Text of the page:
- Fortunately in 2017, nature dealt the region some kindness and the widespread low falling numbers (FNs) of 2016 were a rare event. Economic losses to the grain industry in 2016 alone exceeded $30 million and likely approached $140 million in total after all export and seed industry costs were totaled. In response, grain industry representatives, including wheat commissioners, growers, millers, bakers, exporters, scientists, and extension personnel met at a Falling Numbers Summit in Spokane on Feb. 16, 2017 to share current knowledge, determine where more knowledge is needed, and develop priorities for action. An initial report of progress was shared on May 31, 2017, at the Western Wheat Workers meeting in Corvallis OR.
The two causes of low FNs in wheat grain are: 1) preharvest sprouting or germination on the mother plant due to rain before harvest, and 2) late maturity alpha-amylase (LMA) due to heat or cold shock during grain development. Wheat grain must meet a minimum of 300 seconds in the FN test in order to be considered of good quality. Although low FN was rarer in 2017 than 2016, low FNs have cost western farmers millions of dollars since 2011 and the problem remains a major concern. At the Falling Numbers Summit, the work was divided into five areas:
1. Improve the Hagberg-Perten Falling Number (FN) test
2. Examine alternatives to the FN test.
3. Improve preharvest sprouting resistance.
4. Breed for late maturity alpha amylase resistance.
5. Improve Communication.
Drs. Camille Steber, Craig Morris, Alecia Kiszonas and Kim Garland Campbell, all with the USDA-ARS in Pullman, prepared a written progress report based on the information presented in May titled, “Falling Number Update, Western Wheat Workers, Corvallis OR, May 31, 2017“. Much testing has been conducted this summer, so another progress report is expected in November.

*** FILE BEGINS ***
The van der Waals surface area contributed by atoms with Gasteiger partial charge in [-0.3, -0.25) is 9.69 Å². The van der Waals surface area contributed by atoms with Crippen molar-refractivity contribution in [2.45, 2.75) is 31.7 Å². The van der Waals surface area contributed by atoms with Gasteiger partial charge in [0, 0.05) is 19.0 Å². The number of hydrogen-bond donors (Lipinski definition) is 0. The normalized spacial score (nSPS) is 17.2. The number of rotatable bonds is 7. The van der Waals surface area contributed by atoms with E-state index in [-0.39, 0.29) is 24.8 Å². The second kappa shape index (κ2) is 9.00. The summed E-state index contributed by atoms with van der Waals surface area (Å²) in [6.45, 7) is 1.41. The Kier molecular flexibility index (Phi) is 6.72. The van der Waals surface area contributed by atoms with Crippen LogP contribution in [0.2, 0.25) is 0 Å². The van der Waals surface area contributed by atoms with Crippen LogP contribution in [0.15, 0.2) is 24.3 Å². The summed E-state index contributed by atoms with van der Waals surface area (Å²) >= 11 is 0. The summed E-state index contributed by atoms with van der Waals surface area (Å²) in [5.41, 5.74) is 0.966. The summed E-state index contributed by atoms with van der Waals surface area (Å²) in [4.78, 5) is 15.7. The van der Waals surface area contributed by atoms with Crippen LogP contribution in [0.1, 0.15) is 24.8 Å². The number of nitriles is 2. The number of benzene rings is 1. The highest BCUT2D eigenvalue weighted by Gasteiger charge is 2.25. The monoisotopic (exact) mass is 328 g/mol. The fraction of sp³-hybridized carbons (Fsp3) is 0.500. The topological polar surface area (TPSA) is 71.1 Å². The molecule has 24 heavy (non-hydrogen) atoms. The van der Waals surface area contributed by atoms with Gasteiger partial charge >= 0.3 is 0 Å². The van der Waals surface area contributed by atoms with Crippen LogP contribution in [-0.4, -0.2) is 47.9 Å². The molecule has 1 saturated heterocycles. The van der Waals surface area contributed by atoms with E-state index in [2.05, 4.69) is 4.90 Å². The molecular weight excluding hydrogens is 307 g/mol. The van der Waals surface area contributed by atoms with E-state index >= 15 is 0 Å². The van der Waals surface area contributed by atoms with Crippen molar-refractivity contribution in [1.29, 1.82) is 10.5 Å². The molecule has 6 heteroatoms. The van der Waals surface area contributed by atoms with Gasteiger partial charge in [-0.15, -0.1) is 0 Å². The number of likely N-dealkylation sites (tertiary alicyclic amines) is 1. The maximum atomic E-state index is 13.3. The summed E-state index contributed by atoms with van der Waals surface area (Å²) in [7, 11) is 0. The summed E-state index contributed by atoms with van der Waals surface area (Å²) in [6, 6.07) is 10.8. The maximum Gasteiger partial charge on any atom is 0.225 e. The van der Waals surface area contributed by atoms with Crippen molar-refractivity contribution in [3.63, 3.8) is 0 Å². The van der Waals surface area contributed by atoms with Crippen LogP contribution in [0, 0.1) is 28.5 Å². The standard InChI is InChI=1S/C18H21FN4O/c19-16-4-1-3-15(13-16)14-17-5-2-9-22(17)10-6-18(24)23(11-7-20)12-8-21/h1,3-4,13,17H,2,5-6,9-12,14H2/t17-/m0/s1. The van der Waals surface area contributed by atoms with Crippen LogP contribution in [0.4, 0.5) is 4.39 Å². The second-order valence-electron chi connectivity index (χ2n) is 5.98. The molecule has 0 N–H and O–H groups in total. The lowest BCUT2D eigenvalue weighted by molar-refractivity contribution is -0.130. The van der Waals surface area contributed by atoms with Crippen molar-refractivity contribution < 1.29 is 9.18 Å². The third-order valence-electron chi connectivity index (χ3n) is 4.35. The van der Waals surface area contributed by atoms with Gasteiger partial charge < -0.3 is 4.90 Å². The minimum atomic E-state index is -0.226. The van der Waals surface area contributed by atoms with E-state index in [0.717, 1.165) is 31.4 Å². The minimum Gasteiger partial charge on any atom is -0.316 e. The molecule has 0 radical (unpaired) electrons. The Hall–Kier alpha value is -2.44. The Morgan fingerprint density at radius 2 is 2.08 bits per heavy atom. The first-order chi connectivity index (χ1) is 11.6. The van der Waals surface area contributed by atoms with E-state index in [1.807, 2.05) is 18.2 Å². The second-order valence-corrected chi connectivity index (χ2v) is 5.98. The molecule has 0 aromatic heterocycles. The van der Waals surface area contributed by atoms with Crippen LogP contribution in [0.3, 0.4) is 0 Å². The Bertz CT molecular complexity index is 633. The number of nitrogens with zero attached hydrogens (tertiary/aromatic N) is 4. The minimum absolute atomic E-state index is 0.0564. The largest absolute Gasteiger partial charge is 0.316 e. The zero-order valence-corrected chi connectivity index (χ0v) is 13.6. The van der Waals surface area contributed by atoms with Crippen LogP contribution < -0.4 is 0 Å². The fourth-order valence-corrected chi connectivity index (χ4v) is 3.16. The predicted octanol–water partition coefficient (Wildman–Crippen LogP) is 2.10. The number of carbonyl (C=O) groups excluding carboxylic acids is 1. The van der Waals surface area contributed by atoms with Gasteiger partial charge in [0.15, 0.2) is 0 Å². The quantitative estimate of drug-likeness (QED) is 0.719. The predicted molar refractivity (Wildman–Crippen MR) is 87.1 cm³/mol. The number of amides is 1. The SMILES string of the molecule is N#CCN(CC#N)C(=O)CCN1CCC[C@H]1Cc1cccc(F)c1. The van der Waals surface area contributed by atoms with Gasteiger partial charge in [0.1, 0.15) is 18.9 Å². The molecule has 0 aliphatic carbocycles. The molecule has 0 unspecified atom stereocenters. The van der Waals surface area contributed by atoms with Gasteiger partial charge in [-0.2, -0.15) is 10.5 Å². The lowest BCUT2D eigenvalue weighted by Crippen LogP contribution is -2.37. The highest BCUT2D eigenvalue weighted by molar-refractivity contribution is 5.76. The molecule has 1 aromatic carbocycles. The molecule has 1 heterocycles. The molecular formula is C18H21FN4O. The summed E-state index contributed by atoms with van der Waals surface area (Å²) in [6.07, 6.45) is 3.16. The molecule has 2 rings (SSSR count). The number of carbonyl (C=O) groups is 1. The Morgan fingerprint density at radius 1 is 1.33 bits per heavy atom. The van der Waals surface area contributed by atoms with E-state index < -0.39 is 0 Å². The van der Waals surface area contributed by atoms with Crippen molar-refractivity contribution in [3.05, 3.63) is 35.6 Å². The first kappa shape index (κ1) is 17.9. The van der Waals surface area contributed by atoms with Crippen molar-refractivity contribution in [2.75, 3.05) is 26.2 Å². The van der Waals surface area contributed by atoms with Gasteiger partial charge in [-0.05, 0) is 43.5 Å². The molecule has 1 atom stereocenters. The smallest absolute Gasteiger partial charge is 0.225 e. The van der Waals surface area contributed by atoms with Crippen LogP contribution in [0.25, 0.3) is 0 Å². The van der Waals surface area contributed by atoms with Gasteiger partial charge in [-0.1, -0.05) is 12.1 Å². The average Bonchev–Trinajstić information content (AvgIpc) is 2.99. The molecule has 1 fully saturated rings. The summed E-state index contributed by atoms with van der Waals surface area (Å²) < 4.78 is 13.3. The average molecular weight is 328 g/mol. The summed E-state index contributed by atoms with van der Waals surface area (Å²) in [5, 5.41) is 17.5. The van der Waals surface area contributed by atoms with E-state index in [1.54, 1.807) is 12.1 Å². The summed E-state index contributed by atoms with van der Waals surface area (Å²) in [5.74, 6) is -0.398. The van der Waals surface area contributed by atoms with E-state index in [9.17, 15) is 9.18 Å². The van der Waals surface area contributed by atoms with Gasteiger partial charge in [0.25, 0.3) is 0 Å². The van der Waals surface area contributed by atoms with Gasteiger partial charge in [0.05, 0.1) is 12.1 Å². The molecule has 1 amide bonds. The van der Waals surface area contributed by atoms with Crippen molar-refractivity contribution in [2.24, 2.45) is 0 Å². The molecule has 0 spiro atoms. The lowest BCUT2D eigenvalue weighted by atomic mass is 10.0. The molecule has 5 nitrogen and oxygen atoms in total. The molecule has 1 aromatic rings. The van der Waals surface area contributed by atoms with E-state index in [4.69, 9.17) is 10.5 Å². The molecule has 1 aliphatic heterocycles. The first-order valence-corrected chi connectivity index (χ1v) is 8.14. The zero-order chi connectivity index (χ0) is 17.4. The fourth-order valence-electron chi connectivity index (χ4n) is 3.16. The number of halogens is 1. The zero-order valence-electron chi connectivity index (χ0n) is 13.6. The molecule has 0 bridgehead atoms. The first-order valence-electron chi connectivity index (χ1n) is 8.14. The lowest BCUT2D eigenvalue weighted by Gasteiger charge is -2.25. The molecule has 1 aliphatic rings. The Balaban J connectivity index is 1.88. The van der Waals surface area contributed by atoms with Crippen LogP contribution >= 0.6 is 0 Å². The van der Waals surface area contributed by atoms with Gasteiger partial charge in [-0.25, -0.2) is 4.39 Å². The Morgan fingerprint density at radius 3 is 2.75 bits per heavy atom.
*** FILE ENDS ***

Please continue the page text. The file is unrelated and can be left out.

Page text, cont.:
Additional information on low FNs can be found on the Grain Quality Resources page.
For questions or comments, contact Kim Garland Campbell by email at email@example.com.
In 2016, Washington state wheat farmers experienced widespread problems with low Falling Numbers, for which we created our Grain Quality Resources page. The widespread low Falling Number issue was partly due to Late Maturity Alpha-Amylase (LMA) in response to wildly fluctuating temperatures about one month after pollen shedding. The high temperatures in the 90s on May 30 followed by high temperatures in the 60s has some farmers worried that we’re going to see a repeat of last year’s Falling Number fiasco. Such worries are premature because the wheat hasn’t yet reached the point where it is sensitive to fluctuating temperatures.
It is difficult to pinpoint the window of LMA-sensitivity for this year’s crop because it depends on when the wheat reached pollen-shedding, an event that depends on temperature and varies by variety. Wheat in central Washington reached pollen-shedding during the week following Memorial Day, while wheat further east is just starting to head.
Based on this, we guesstimate that wheat in central Washington may become LMA-sensitive during the last two weeks of June, while wheat further to the east may become LMA-sensitive within the first two weeks of July.